The James Bond style swimming pool in the medieval cellars of the mansion has proved a runaway hit with the players, with goalie Joe Hart enjoying some volleyball antics with his team-mates between games.

Meanwhile, families and football fans alike were able to watch England up close during a jolly training session at the stadium of 4th division side Hutnik Krakow on Friday.

England had been pipped to the post by Italy and Holland when it came to reserving the biggest stadiums in town, but the situation has proved a blessing for the embattled Hutnik side.

Last year, scantily clad female Hutnik fans braved the elements by starring in a fund-raising calendar for the fourth division side when the club's finances fell into dire straits.

Then England appeared, and now Hutnik can go to the ball.

At the Krakow fan-zone: photo - Jamie Fyson Howard

Last December, even though England had already pledged to revamp the stadium, UK tabloid The Sun felt obliged to splash out a scare story saying the venue was a “dump.”

But in the end, the arrangement has proved a success for all parties.

“The training ground that we have at Hutnik is exactly what we were looking for,” Bevington said on Saturday.

“It has lots of space – the condition of the pitch is first class,” he added.

“We're very, very happy with everything we've encountered so far.”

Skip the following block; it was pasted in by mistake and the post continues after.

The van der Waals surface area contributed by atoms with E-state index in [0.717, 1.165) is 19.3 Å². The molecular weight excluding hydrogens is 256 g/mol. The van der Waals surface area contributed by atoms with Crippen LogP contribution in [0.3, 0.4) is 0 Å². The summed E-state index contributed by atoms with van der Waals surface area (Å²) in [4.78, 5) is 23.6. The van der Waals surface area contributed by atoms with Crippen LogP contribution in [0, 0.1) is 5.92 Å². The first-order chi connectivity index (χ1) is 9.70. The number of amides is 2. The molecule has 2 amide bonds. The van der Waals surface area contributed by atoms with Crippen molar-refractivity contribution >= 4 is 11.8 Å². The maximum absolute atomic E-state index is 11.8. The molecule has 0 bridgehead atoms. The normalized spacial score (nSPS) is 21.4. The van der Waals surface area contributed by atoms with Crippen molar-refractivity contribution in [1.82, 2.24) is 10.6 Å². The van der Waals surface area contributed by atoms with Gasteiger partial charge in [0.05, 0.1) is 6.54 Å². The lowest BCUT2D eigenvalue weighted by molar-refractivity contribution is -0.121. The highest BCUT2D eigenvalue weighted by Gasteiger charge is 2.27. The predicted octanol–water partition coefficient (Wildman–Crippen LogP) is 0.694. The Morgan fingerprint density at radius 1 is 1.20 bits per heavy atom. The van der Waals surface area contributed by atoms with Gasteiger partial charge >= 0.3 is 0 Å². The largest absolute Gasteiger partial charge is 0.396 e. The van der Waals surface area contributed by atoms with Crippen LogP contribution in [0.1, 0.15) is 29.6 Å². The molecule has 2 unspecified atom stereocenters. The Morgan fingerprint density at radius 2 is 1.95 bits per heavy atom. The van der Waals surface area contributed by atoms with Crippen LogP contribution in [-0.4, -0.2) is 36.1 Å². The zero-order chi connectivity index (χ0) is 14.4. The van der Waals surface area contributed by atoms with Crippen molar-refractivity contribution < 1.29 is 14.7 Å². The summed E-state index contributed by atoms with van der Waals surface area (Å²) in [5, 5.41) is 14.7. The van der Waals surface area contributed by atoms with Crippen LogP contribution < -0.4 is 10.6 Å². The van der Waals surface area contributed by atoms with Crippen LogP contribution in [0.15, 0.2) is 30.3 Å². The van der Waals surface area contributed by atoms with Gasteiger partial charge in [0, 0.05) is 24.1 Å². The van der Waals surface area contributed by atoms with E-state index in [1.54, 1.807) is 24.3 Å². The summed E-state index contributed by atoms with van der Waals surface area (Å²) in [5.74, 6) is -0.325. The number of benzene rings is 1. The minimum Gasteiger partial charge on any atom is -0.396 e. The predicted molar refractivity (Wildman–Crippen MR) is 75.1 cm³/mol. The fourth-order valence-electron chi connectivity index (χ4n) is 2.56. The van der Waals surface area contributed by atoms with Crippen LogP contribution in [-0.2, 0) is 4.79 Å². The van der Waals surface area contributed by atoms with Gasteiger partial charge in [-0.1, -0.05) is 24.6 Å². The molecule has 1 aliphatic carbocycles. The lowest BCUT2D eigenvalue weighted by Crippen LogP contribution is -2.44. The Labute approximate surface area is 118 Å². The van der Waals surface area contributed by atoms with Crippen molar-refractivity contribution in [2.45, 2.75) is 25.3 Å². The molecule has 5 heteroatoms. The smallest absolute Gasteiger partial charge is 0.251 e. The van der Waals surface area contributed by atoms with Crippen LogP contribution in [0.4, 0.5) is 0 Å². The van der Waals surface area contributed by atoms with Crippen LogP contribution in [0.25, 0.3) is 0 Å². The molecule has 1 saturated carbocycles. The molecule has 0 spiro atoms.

Hooligans at the Holland training session

Turning to more sensitive matters, allegations of racist chanting at one event threatened to overshadow the largely positive atmosphere in the city last week.

On Wednesday 6 June, some 25,000 people turned out for a Dutch training session at the stadium of first division side Wisla Krakow.

It was one of the sunniest afternoons of the month thus far, and in a welcoming spirit, thousands of city residents, including scores of young families, donned Holland's traditional orange colours for the event.

Yet not long after the Dutch players entered the stadium, the celebratory, picnic-style atmosphere was broken by a small but hard core of Wisla fans – mostly wearing black - bunched together behind the northern goal posts.

For about 15 minutes there was a barrage of aggressive chanting from about two hundred or so fans. It all seemed bizarrely out of key with the tone of the event, leaving the rest of the stadium bewildered.